Greg Ferro - Work to Live

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Advice To Tech Field Day Sponsors

Companies have often asked me for advice when presenting a Field Day. This is a collection of advice, feedback and suggestions that I would offer should you have asked. 

Please note that this is a collection of bullet points and ideas. Its not an essay or a comprehensive overview, just opinions collected over a privileged 8 years of participation, mostly in the Network Field Day event.

Understand Your Audience

There are four distinct audiences to reach during a Tech Field Day presentation. Consider ALL of these audiences. 

  1. The people in the room who are influencers 
  2. The people in the room who are decision makers and key influencers for their employers
  3. The people on social media and the livestream. 
  4. Published Youtube / Vimeo event video (long tail)

Some tips on this:

  1. You may find it confusing to address multiple audiences at the same time. I suggest focussing your content decisions on social media/influencer and event video. A really good session can engage the remote audience and amplify your presentation beyond the room.
  2. The people in the room can amplify during and after the event. Think about how to engage them so that excitement will result and generate post event results. Do something interesting to get your content at the top of mind. Give me a reason to write about you (boring is as boring does)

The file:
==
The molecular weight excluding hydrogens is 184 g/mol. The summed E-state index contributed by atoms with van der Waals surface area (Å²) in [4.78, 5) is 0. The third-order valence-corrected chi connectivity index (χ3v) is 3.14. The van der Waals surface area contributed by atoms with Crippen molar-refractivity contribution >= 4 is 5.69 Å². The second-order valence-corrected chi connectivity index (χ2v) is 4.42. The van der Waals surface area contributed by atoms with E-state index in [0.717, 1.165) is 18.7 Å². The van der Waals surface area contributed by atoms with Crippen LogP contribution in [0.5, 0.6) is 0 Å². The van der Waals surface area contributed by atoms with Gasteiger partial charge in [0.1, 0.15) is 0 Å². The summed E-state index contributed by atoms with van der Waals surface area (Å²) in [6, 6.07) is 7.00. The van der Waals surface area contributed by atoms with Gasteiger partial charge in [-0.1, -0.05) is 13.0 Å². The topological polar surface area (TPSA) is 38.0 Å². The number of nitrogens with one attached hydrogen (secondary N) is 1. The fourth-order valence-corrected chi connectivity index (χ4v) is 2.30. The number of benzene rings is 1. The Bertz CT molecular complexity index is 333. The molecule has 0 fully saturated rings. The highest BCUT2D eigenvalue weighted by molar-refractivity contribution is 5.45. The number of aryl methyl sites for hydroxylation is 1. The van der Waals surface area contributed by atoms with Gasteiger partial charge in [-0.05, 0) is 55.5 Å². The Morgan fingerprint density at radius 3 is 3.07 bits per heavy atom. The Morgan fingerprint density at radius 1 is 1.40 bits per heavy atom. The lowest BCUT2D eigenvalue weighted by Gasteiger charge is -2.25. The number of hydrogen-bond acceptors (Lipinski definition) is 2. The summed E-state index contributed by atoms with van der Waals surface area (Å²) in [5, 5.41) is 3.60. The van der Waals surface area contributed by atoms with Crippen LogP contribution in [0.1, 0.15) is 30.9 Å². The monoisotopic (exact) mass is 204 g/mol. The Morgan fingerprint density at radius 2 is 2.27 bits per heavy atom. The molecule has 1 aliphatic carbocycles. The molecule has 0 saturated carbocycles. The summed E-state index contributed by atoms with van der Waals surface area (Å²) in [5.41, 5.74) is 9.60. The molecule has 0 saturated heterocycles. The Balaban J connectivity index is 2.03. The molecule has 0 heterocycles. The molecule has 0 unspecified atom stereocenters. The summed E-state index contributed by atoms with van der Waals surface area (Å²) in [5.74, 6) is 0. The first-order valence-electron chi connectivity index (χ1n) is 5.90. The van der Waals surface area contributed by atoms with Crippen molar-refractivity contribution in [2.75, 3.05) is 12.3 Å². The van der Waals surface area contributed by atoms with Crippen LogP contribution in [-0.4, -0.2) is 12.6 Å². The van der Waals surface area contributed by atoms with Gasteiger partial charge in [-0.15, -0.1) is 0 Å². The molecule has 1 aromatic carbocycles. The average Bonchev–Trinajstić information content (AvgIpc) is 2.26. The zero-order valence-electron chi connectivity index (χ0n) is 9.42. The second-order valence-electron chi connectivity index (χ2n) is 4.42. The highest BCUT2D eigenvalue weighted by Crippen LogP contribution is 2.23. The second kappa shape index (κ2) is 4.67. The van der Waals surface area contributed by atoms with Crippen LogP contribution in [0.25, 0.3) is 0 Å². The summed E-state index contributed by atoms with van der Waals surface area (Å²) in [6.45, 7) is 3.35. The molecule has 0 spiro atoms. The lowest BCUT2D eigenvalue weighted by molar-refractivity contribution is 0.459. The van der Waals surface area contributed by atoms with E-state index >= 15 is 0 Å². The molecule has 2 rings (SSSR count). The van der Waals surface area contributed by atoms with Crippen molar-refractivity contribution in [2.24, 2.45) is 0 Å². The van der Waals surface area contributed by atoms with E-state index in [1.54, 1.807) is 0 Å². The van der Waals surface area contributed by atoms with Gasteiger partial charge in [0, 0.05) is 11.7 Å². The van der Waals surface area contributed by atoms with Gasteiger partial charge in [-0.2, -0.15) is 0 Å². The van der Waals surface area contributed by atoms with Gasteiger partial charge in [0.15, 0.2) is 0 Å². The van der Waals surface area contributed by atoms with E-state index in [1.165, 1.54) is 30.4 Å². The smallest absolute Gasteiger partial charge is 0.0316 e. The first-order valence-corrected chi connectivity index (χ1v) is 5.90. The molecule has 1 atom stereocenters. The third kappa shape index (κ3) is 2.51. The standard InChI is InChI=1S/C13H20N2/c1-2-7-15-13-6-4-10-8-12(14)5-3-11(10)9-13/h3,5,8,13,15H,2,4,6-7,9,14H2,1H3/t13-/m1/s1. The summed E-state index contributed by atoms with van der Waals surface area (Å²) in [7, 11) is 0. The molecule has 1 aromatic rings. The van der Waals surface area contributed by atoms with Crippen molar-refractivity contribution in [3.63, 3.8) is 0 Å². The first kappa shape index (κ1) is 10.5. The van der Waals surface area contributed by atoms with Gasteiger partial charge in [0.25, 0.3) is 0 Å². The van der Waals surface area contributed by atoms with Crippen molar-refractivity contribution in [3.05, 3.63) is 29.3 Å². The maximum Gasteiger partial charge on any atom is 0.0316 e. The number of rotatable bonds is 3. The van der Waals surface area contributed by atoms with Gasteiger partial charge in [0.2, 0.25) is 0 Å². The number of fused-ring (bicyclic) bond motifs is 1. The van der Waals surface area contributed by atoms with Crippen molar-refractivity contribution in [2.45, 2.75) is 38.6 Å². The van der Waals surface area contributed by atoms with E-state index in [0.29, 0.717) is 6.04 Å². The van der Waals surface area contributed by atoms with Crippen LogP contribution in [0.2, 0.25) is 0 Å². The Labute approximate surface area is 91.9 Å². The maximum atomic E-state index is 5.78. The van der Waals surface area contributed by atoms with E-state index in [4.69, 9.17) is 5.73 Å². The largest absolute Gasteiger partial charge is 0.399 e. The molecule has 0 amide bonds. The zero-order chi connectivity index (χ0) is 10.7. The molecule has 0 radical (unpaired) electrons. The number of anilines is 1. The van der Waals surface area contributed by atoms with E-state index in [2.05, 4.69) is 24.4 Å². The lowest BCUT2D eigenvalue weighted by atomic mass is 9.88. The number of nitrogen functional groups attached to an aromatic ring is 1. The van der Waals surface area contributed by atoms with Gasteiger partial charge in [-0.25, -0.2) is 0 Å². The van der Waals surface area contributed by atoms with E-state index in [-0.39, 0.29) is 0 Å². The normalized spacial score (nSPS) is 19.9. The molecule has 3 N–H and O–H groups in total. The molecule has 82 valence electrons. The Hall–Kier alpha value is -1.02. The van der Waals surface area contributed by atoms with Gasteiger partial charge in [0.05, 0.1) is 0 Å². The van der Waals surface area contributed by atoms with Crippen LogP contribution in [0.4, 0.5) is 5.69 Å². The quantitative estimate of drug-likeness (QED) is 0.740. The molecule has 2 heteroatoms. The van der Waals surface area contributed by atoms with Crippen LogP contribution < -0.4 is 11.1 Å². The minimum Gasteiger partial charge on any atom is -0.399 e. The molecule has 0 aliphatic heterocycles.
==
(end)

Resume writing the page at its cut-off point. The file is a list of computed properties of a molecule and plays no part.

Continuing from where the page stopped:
3. Video views and engagement will drive leads and calls for months and years after the event. Unlike a conference or webinar, video and podcasts have a lasting impact with customers if they can find them. Work on cool titles for each session so people can find them and watch them (SEO-fu needed)
  4. Watching video watching requires full focus of the watcher - what are you doing to be interesting, engaging and exciting ? Honestly, most of you are boring, repetitive and ... well, obvious. 


Amplification: You want the audience in the room to go nuts on social media about you and company. Consider planning a ‘bug deal’ once every 30 mins. We can’t push social media repeatedly for fear of losing the audience so you need to have something exciting. 

You can’t accurately plan this but you can try to get a reaction “can’t believe what I just saw at  from VendorA…awesome!